Inter-company transactions may include, for example, a transfer of tangible or intangible assets, an inter-company service, cost allocation arrangements, and financing agreements. All of the above transactions may be subject to transfer pricing rules mandating the parties to apply fair prices and provide proper documentation for the prices that they apply.
The law establishes a number of exceptions to this rule when transactions are not deemed controlled transactions for the purpose of transfer pricing rules (see below for more details).
1.2. Transition rules
The new law contains transition rules according to which the applicability of the new rules will be imposed gradually until year 2014.Thus domestic related-party transactions will be deemed controllable if the total annual revenue derived from these transactions exceeds RUR 3 billion in 2012 and, RUR 2 billion in 2013. From 2014 the threshold will be RUR 1 billion.
According to other transition exemptions a taxpayer is not required to provide tax authorities with reports on controlled transactions or keep transfer pricing documentation, if their value in 2012 does not exceed RUR 100 million and RUR 80 million in 2013. From January 1, 2014 no exemption thresholds will apply.
1.3. Calculation of annual revenue
To determine whether a transaction is subject to transfer pricing rules, the total revenues derived from the transaction with one or several related parties in a calendar year must be compared to the above reported thresholds.
The law establishes that it is precisely the taxpayer’s revenues which are considered to determine whether the set thresholds are exceeded. In this case such transaction is deemed as controlled transaction. But it is unclear as to whether a transaction is considered a controlled transaction when taxpayers are buyers/customers, i.e. when they incur only expenses (as opposite to making revenues).
We believe that transactions in which taxpayers are buyers/customers should still be subject to transfer pricing rules, provided that the revenue of the other party to the transaction exceeds the established thresholds. Indeed, it is not quite clear from the law whether the revenue to be considered for calculating the threshold values is solely limited to the revenue earned by one of the parties (Item 7 Article 4 of Federal Law N 227-FZ dated 18.07.2011), rather it seems that to determine whether the thresholds have been exceeded, the revenues derived by the other party (parties) should also be taken into account. The latter interpretation is supported by also by the provision according to which the transfer pricing rules should apply to transactions resulting in taxable revenue or deductible expenses for at least one of the parties to the transaction (article 105.3 paragraph 13). Inversely, it may be argued that if the transfer pricing rules would not apply to transactions in which taxpayers are buyers/customers, then the resale price method would not be applicable at all although it is expressly provided for as one of the methods for the cases when Russian taxpayers resell products purchased from a related party.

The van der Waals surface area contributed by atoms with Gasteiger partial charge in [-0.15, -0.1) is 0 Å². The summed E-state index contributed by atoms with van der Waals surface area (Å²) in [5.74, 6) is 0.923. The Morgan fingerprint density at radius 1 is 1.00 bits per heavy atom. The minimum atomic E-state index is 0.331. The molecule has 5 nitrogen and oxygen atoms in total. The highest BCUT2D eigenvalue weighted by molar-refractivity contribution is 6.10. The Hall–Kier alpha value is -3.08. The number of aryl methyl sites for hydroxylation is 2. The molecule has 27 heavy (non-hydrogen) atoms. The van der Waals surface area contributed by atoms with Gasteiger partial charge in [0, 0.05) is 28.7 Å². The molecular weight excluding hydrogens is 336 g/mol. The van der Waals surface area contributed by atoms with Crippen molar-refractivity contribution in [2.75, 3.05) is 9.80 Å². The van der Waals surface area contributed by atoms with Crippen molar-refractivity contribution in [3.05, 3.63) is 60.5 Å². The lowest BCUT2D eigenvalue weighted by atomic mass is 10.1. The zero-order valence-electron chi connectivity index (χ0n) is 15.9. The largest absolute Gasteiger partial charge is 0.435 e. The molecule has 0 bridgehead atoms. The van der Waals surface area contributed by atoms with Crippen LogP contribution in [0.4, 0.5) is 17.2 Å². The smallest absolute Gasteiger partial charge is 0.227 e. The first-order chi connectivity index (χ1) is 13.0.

Another important question relating to VAT arises when determining whether a transaction exceeds the established thresholds: Should the VAT amounts included in the price of goods (work, services) be taken into account? The law does not allow drawing a clear conclusion. In some cases, the law uses the term “transaction price”, which as a rule includes VAT. In other cases, the law refers to revenues of the party to the transaction to determine whether the thresholds are exceeded. But taking into consideration the general provision of the profit tax laws according to which revenue is to be calculated net of VAT (Article 248 of the Russian Tax Code) we may conclude that VAT should not be taken into account when determining threshold values.
1.4. Exceptions to transfer pricing rules
Some types of transactions are exempt from transfer pricing controls by virtue of law; these are:
a. Transactions between parties to a Consolidated Group of taxpayers (except for transactions with minerals);
b. Transactions in which the following criteria are met simultaneously:
• both parties are registered in the same region in Russia;
• neither party has subdivisions in any other region in Russia;
• neither party pays profit tax in other region in Russia;
• neither party has recorded any tax losses for profit tax purposes;
• neither party applies a special tax regime (Unified Tax on Imputed Income, Unified Agricultural Tax, Mineral Extraction Tax) or is exempt from corporate profit tax, applies a 0% corporate profit tax rate, or is a resident of a special economic zone.
1.5. Related parties
Compared to the previous rules, the new transfer pricing rules (effective as of January 1, 2012) expand the scope of related parties. According to the previous rules, related-party transactions arose in cases when one of the parties to a transaction owned at least 20% of the charter capital of the other party, or in relation to individuals, when one party was organizationally subordinated to the other, or when the parties were relatives (spouses, other relatives, trustees, and legal guardians.)
The new rules define Related Parties more broadly as “such parties whose specific relationship may influence the transaction terms or their financial results.” Such specific influence may be brought to bear by way of: